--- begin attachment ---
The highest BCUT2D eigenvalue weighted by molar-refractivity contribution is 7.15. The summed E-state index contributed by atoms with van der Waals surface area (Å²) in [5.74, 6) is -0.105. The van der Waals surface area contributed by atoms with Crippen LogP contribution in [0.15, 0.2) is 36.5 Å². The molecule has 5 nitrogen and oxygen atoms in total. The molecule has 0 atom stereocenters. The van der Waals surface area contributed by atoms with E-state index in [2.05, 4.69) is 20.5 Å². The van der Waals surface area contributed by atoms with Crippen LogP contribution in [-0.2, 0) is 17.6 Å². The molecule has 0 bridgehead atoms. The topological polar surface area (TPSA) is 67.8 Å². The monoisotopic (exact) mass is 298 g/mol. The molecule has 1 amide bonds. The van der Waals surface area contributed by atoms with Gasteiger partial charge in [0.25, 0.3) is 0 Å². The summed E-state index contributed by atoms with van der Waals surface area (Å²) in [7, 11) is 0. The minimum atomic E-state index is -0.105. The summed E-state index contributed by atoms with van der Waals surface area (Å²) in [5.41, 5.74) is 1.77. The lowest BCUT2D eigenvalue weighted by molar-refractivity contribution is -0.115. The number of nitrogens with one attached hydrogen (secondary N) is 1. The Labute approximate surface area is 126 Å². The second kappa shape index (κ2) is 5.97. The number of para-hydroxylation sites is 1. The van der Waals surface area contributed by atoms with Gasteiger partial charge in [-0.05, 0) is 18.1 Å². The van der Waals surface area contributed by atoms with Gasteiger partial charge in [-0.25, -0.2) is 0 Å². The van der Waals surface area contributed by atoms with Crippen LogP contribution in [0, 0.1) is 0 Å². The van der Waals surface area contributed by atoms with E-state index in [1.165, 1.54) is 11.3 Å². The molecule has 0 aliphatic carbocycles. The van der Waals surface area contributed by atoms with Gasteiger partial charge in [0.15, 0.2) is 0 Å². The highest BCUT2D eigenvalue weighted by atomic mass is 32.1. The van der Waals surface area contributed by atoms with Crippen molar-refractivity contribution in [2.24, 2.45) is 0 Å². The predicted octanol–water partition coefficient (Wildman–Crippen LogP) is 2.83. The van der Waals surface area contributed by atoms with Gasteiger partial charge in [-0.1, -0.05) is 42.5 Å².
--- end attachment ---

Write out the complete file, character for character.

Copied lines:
The highest BCUT2D eigenvalue weighted by molar-refractivity contribution is 7.15. The summed E-state index contributed by atoms with van der Waals surface area (Å²) in [5.74, 6) is -0.105. The van der Waals surface area contributed by atoms with Crippen LogP contribution in [0.15, 0.2) is 36.5 Å². The molecule has 5 nitrogen and oxygen atoms in total. The molecule has 0 atom stereocenters. The van der Waals surface area contributed by atoms with E-state index in [2.05, 4.69) is 20.5 Å². The van der Waals surface area contributed by atoms with Crippen LogP contribution in [-0.2, 0) is 17.6 Å². The molecule has 0 bridgehead atoms. The topological polar surface area (TPSA) is 67.8 Å². The monoisotopic (exact) mass is 298 g/mol. The molecule has 1 amide bonds. The van der Waals surface area contributed by atoms with Gasteiger partial charge in [0.25, 0.3) is 0 Å². The summed E-state index contributed by atoms with van der Waals surface area (Å²) in [7, 11) is 0. The minimum atomic E-state index is -0.105. The summed E-state index contributed by atoms with van der Waals surface area (Å²) in [5.41, 5.74) is 1.77. The lowest BCUT2D eigenvalue weighted by molar-refractivity contribution is -0.115. The number of nitrogens with one attached hydrogen (secondary N) is 1. The Labute approximate surface area is 126 Å². The second kappa shape index (κ2) is 5.97. The number of para-hydroxylation sites is 1. The van der Waals surface area contributed by atoms with Gasteiger partial charge in [-0.05, 0) is 18.1 Å². The van der Waals surface area contributed by atoms with Gasteiger partial charge in [-0.25, -0.2) is 0 Å². The van der Waals surface area contributed by atoms with Crippen LogP contribution in [0, 0.1) is 0 Å². The van der Waals surface area contributed by atoms with E-state index in [1.165, 1.54) is 11.3 Å². The molecule has 0 aliphatic carbocycles. The van der Waals surface area contributed by atoms with Gasteiger partial charge in [0.15, 0.2) is 0 Å². The highest BCUT2D eigenvalue weighted by atomic mass is 32.1. The van der Waals surface area contributed by atoms with Crippen molar-refractivity contribution in [2.24, 2.45) is 0 Å². The predicted octanol–water partition coefficient (Wildman–Crippen LogP) is 2.83. The van der Waals surface area contributed by atoms with Gasteiger partial charge in [-0.1, -0.05) is 42.5 Å².